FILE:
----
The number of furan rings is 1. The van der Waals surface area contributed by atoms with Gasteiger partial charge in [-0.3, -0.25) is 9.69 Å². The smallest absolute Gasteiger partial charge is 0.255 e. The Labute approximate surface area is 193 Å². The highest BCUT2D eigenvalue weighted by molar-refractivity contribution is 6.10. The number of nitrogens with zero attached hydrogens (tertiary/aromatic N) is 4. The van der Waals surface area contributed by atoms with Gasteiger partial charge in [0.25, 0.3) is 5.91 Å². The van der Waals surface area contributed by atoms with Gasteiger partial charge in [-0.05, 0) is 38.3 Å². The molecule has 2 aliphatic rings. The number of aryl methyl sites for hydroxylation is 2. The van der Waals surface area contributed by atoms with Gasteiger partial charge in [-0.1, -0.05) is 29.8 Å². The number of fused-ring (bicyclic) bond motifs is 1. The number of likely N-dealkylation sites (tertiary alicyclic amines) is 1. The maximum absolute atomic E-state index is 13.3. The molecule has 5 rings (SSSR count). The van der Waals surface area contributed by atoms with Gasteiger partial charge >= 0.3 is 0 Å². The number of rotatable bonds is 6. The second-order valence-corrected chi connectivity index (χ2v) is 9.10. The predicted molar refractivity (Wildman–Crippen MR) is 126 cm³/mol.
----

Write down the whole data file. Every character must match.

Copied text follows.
The number of furan rings is 1. The van der Waals surface area contributed by atoms with Gasteiger partial charge in [-0.3, -0.25) is 9.69 Å². The smallest absolute Gasteiger partial charge is 0.255 e. The Labute approximate surface area is 193 Å². The highest BCUT2D eigenvalue weighted by molar-refractivity contribution is 6.10. The number of nitrogens with zero attached hydrogens (tertiary/aromatic N) is 4. The van der Waals surface area contributed by atoms with Gasteiger partial charge in [0.25, 0.3) is 5.91 Å². The van der Waals surface area contributed by atoms with Gasteiger partial charge in [-0.05, 0) is 38.3 Å². The molecule has 2 aliphatic rings. The number of aryl methyl sites for hydroxylation is 2. The van der Waals surface area contributed by atoms with Gasteiger partial charge in [-0.1, -0.05) is 29.8 Å². The number of fused-ring (bicyclic) bond motifs is 1. The number of likely N-dealkylation sites (tertiary alicyclic amines) is 1. The maximum absolute atomic E-state index is 13.3. The molecule has 5 rings (SSSR count). The van der Waals surface area contributed by atoms with Gasteiger partial charge >= 0.3 is 0 Å². The number of rotatable bonds is 6. The second-order valence-corrected chi connectivity index (χ2v) is 9.10. The predicted molar refractivity (Wildman–Crippen MR) is 126 cm³/mol.